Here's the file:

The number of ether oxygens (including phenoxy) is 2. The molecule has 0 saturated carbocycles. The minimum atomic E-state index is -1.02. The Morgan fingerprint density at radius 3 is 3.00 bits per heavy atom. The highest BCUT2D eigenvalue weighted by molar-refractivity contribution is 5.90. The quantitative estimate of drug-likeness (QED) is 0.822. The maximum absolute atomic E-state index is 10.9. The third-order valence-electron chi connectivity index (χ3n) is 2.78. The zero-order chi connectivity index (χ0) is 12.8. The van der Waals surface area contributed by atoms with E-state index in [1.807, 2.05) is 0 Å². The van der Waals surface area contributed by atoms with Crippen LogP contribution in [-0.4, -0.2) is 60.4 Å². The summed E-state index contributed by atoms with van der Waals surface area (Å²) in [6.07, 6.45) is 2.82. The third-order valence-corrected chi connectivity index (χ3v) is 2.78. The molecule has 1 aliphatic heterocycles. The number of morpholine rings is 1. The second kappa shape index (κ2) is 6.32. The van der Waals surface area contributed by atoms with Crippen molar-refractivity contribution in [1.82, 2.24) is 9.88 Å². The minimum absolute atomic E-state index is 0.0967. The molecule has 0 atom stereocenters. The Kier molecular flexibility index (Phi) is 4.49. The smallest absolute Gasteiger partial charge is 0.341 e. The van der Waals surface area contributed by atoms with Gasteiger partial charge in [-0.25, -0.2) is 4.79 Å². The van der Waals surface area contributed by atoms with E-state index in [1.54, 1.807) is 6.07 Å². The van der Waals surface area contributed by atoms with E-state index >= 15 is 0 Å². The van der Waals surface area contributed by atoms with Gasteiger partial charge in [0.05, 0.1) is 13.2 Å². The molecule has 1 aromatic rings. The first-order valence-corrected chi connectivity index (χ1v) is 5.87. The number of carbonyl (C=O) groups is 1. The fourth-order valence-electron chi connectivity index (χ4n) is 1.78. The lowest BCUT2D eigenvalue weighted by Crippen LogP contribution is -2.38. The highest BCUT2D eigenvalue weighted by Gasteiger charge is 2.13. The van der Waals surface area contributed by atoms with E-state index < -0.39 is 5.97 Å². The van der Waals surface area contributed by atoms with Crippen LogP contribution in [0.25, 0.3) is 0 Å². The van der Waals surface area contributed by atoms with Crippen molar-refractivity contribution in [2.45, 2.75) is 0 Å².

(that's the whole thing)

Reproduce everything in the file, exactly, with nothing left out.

The number of ether oxygens (including phenoxy) is 2. The molecule has 0 saturated carbocycles. The minimum atomic E-state index is -1.02. The Morgan fingerprint density at radius 3 is 3.00 bits per heavy atom. The highest BCUT2D eigenvalue weighted by molar-refractivity contribution is 5.90. The quantitative estimate of drug-likeness (QED) is 0.822. The maximum absolute atomic E-state index is 10.9. The third-order valence-electron chi connectivity index (χ3n) is 2.78. The zero-order chi connectivity index (χ0) is 12.8. The van der Waals surface area contributed by atoms with E-state index in [1.807, 2.05) is 0 Å². The van der Waals surface area contributed by atoms with Crippen LogP contribution in [-0.4, -0.2) is 60.4 Å². The summed E-state index contributed by atoms with van der Waals surface area (Å²) in [6.07, 6.45) is 2.82. The third-order valence-corrected chi connectivity index (χ3v) is 2.78. The molecule has 1 aliphatic heterocycles. The number of morpholine rings is 1. The second kappa shape index (κ2) is 6.32. The van der Waals surface area contributed by atoms with Crippen molar-refractivity contribution in [1.82, 2.24) is 9.88 Å². The minimum absolute atomic E-state index is 0.0967. The molecule has 0 atom stereocenters. The Kier molecular flexibility index (Phi) is 4.49. The smallest absolute Gasteiger partial charge is 0.341 e. The van der Waals surface area contributed by atoms with Gasteiger partial charge in [-0.25, -0.2) is 4.79 Å². The van der Waals surface area contributed by atoms with E-state index in [1.54, 1.807) is 6.07 Å². The van der Waals surface area contributed by atoms with E-state index >= 15 is 0 Å². The van der Waals surface area contributed by atoms with Gasteiger partial charge in [0.05, 0.1) is 13.2 Å². The molecule has 1 aromatic rings. The first-order valence-corrected chi connectivity index (χ1v) is 5.87. The number of carbonyl (C=O) groups is 1. The fourth-order valence-electron chi connectivity index (χ4n) is 1.78. The lowest BCUT2D eigenvalue weighted by Crippen LogP contribution is -2.38. The highest BCUT2D eigenvalue weighted by Gasteiger charge is 2.13. The van der Waals surface area contributed by atoms with E-state index < -0.39 is 5.97 Å². The van der Waals surface area contributed by atoms with Crippen LogP contribution in [0.25, 0.3) is 0 Å². The van der Waals surface area contributed by atoms with Crippen molar-refractivity contribution in [2.45, 2.75) is 0 Å².